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Pilot dies after small plane crashes in Hanson

Scott Landis, his wife Staci, and son Jack.

HANSON — Scott Landis, a military pilot, had rushed home from an overseas deployment to Kosovo to say goodbye to his ailing father, who died of lung cancer earlier this month.

But before he returned to active duty on Sunday, Scott Landis, 34, sought to fulfill his father’s final wish and spread his ashes over the family home during a flight above the stately Victorian in Hanson.

Moments into the mission Friday afternoon, however, Scott Landis’s somber duty turned tragic as the plane he was piloting crashed, killing him and gravely wounding his 29-year-old brother, Patrick, who was also aboard, officials said.

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“This meant a lot to him to get this done before he left. He was the pilot in charge in the aircraft and Patrick was going to be spreading the ashes,” said Adam Proulx, who has been friends with Scott Landis since high school and spent Saturday comforting his wife and young son at their home in Hanson.

Relatives were gathered at the family’s Main Street home when the crashed occurred, Proulx said. Richard Landis, 70, the patriarch who died Aug. 7, had spent years restoring the property, built in 1888, and raised his children there, according to friends and neighbors.

Bruce Wyman, 52, an adopted member of the Landis clan, said Scott had forged his life in the air from a young age, drawing pictures of airplanes and helicopters starting when he was 4 years old. As he got older, he took flying lessons, joined a model airplane club, and became a regular at Taunton Municipal Airport, where he was known as “ramp rat,” said Proulx.

“I just find it ironic and beautiful that Scotty [died while he] was trying to spread my stepfather’s ashes where he wanted them to be spread,” said Wyman, who lives in Hyannis. “It went horribly wrong, but there’s beauty in all of it.”

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Authorities were alerted to the crash at about 4 p.m. Friday, by a man who was walking his dog near Cranland Airport in Hanson and called 911 after spotting a yellow, single-propeller plane partially submerged in a pond, according to the office of Plymouth District Attorney Timothy J. Cruz.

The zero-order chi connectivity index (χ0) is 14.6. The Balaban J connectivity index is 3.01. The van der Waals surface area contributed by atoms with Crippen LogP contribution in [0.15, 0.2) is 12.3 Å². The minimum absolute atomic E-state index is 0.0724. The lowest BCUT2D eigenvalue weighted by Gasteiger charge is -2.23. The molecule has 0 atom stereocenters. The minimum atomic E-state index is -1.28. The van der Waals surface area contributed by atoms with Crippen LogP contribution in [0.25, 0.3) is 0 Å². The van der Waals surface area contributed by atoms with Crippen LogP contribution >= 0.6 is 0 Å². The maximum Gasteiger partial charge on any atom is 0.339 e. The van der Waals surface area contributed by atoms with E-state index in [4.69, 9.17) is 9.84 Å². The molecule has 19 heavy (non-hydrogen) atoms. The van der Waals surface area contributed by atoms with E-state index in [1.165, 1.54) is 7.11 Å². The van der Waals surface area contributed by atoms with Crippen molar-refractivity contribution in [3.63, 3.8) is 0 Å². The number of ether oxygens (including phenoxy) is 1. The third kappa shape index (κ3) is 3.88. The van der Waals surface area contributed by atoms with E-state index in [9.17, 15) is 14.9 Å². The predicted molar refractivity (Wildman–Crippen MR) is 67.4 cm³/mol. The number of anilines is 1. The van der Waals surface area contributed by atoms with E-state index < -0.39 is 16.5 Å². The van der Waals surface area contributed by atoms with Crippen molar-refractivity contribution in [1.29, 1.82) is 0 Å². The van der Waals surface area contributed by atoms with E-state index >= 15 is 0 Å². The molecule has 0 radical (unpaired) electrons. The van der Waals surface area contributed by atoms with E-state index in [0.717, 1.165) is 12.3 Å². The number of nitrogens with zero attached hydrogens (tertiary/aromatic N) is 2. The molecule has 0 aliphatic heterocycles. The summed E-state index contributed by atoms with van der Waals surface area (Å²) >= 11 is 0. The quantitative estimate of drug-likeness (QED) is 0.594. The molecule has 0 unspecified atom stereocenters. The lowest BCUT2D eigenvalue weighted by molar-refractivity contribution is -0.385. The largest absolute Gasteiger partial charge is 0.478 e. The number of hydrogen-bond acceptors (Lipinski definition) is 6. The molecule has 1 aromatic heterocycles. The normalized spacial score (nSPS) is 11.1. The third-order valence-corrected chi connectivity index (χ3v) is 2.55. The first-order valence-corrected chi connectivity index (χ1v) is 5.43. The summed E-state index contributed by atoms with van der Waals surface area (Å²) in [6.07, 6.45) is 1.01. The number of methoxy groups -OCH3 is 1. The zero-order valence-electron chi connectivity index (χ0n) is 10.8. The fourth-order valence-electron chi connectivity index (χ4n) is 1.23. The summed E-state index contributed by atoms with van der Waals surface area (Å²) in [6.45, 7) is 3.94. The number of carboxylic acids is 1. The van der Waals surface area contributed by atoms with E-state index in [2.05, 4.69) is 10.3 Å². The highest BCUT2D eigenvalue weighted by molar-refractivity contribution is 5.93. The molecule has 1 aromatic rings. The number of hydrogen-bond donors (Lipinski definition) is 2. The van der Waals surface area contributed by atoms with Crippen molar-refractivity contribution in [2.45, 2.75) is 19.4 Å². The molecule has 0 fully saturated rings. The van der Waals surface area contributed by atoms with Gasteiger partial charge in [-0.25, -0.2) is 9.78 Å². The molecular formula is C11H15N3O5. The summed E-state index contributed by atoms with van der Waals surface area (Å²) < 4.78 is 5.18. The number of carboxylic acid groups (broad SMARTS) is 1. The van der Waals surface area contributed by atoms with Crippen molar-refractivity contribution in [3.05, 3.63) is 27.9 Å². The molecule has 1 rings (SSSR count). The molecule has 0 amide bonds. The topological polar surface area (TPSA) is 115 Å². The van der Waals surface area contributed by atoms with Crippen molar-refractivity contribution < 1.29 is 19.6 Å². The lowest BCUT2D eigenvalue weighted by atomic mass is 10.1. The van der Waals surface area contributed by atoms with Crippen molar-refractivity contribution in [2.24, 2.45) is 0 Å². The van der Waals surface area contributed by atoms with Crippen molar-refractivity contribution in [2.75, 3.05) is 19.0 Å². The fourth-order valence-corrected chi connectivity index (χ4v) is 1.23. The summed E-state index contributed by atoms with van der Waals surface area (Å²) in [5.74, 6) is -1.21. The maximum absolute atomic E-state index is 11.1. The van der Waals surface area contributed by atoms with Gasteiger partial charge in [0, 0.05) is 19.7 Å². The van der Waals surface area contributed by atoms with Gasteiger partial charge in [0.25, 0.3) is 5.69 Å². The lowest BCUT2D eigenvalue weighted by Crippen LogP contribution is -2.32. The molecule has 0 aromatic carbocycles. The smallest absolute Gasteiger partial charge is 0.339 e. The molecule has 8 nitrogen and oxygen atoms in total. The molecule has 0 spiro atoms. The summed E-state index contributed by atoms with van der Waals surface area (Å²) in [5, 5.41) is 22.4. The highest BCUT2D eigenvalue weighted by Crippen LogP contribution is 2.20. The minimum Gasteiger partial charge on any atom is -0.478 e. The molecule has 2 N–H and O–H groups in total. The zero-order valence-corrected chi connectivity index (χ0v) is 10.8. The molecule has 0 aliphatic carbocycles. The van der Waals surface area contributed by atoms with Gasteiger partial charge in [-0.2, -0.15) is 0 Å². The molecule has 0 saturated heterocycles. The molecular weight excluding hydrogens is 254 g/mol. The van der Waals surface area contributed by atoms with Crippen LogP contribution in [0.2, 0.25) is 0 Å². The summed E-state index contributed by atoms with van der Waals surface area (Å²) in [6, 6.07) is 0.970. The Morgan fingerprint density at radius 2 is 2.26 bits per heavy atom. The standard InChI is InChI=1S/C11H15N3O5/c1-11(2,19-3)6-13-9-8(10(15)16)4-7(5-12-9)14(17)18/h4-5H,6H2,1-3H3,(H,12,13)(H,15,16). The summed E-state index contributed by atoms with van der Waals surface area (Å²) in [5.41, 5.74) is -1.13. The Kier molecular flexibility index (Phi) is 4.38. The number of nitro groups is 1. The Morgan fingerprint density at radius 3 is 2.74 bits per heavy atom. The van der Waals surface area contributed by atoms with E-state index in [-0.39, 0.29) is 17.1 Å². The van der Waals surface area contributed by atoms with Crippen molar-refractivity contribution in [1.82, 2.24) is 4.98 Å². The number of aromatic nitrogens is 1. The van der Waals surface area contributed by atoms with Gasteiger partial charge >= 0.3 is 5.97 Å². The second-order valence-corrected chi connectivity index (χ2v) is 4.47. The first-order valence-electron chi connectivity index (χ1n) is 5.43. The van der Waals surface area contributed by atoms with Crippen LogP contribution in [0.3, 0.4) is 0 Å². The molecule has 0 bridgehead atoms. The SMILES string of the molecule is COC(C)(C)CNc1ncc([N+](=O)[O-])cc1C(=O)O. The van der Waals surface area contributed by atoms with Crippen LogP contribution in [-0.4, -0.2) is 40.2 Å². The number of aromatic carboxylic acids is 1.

A medical helicopter took Scott Landis to Massachusetts General Hospital in Boston, where he died about 9:30 p.m. Friday, according to the district attorney’s office.

Patrick Landis was in surgery Saturday afternoon at Tufts Medical Center in Boston, said his aunt, Ann McLaughlin, 71, of Kingston. A hospital spokeswoman said he was in critical condition.

Patrick has a twin brother, Peter, and they are the two youngest children in a family of seven sons and a daughter, McLaughlin said.

The flag flew at half staff at Cranland Airport.Barry Chin/Globe staff

The brothers were flying in Aeronca 7AC Champion plane, which crashed when the engine failed during takeoff, according to Proulx and Peter Oakley, the owner of Cranland Airport.

Scott Landis, who piloted Black Hawk helicopters for the Army National Guard, had years of experience flying the plane, and had taken it for a flight for several hours on Thursday, Proulx said. The man listed in Federal Aviation Authority records as the aircraft owner didn’t return a message Saturday.

Eric Weiss, a spokesman for the National Transportation Safety Board, said investigators were en route to Hanson and that no cause would be determined at the scene. The agency will release a preliminary report on the crash in seven to 10 days, he said.

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Scott Landis was grateful for the chance to be with his father during his final days, Proulx said. He called his father Pop and they spent hours watching baseball and working on cars, including a red Ford truck from the 1930s that they sought to restore, he said.

“The relationship that those two had is tremendous,” Proulx said.

Richard Landis was a master carpenter, who once operated an ice cream parlor known as Whole Scoop out of his home, according to William Grady, a neighbor.

“They’re really good folks,” he said. “We were shell-shocked [Saturday] when we found ... out.”

Scott Landis enlisted in the military after graduating from Whitman-Hanson Regional High School in 2000 and served in Iraq and Afghanistan, he said. He worked at Otis Air National Guard Base on Cape Cod as a battalion safety officer and chief instructor pilot, Proulx said.

“Scott was born with wings,” he said. “He loved everything about aviation.”

Four years ago, he married his wife, Staci, whom he had met in Maine. They bought a yellow house with green shutters in Hanson, where friends and family gathered on Saturday to mourn. The couple’s son, Jack, was born in May 2017, Proulx said.

McLaughlin said Scott Landis’s sudden death has been devastating for a family already mourning Richard Landis.

“It’s tough telling your 93-year-old mother that her son died and then her grandson,” she said. “But it is what it is. He’s with his father and my father, his grandfather.”

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A field near Cranland Airport.Jackson Cote for the Boston Globe

Laura Crimaldi can be reached at laura.crimaldi@globe.com. Follow her on Twitter @lauracrimaldi. Jeremy C. Fox can be reached at jeremy.fox@globe.com. Follow him on Twitter @jeremycfox.